Woman claims knot in tree trunk resembles the Virgin Mary
They say you have to see it to believe it.
Forty years ago, Oralia Garcia planted a pecan sapling in her backyard on Hortencia Boulevard, off Southmost Boulevard.
Now at 77 years old, she believes the Virgin Mary has appeared in the bark of the tree to help her with her health problems.
"About a month ago, I saw her," she said, referring to the knot in the trunk of the now imposing tree. The spot, at eye-level with Garcia, resembles a side view of the Virgin Mary in silhouette. Cracks in the wood within the silhouette form a cross. "It's a privilege from God, a protection for our family."
"I feel something when I'm here," said Rosalinda Velez, a neighbor. Velez approached the tree trunk, which now has an altar around the impression of the Virgin, and let her fingertips graze the spot. She made the sign of the cross and stepped away.
"I'm trembling," Velez said, holding out her shaking hand. "I feel like crying."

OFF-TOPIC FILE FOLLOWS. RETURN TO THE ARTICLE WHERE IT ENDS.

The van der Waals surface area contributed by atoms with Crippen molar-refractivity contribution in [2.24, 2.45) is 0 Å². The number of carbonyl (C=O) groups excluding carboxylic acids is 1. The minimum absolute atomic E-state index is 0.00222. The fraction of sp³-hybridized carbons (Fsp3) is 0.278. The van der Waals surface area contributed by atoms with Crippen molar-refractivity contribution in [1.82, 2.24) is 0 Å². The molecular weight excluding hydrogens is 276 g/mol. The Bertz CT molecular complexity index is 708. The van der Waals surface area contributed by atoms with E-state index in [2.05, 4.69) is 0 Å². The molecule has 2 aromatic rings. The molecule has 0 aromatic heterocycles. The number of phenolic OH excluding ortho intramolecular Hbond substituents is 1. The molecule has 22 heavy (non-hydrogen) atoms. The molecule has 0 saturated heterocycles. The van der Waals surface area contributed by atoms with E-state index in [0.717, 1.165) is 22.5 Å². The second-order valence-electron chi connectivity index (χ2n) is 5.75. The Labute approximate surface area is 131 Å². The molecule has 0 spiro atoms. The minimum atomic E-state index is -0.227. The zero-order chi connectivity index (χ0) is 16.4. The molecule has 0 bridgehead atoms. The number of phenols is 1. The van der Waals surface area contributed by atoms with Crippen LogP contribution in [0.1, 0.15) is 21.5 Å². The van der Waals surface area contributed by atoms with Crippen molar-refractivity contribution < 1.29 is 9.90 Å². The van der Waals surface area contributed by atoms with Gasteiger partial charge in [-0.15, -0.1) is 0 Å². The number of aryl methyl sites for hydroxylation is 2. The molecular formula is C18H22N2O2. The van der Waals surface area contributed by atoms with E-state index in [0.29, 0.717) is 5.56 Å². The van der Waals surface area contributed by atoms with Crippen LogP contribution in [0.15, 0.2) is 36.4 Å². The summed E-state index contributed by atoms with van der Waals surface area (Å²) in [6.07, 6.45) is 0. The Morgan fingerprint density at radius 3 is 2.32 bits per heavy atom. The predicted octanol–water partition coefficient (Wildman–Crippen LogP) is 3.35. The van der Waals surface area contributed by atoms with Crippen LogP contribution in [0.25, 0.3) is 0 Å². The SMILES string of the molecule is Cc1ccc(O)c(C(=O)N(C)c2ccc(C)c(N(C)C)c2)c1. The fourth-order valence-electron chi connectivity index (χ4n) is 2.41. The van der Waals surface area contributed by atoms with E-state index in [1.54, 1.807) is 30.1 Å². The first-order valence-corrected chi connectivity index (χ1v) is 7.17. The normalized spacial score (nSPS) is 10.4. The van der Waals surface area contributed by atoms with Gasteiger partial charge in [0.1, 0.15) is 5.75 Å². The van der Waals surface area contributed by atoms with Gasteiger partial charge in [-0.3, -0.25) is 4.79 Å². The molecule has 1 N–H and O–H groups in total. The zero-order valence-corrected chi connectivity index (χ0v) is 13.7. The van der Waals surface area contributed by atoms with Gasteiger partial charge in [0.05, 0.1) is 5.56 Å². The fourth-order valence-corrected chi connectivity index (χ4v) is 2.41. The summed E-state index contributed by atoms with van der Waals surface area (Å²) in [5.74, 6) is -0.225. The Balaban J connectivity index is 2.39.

Garcia's grandson, Ricardo Daniel Hernandez, photographed the tree with his cell phone camera and brought it to Porter High School.
"I showed my friends," he said. "But no one believes it until they come see it."
"Everyone who has come to see it has believed it," said Garcia.
Rev. Juan Pablo Davalos, of Christ the King Church, blessed the tree on Thursday, according to Garcia. Since she first saw the image, Garcia has been telling her friends and neighbors about it.
They come to her backyard where she also grows mangos and watermelons. They say prayers and simply stand together, looking at it.
"When we eat the almonds, they'll be holy almonds," Garcia smiled.
Almonds from a Pecan tree? Well, either you shouldn't believe a damned thing these people say, or it really is a miracle tree.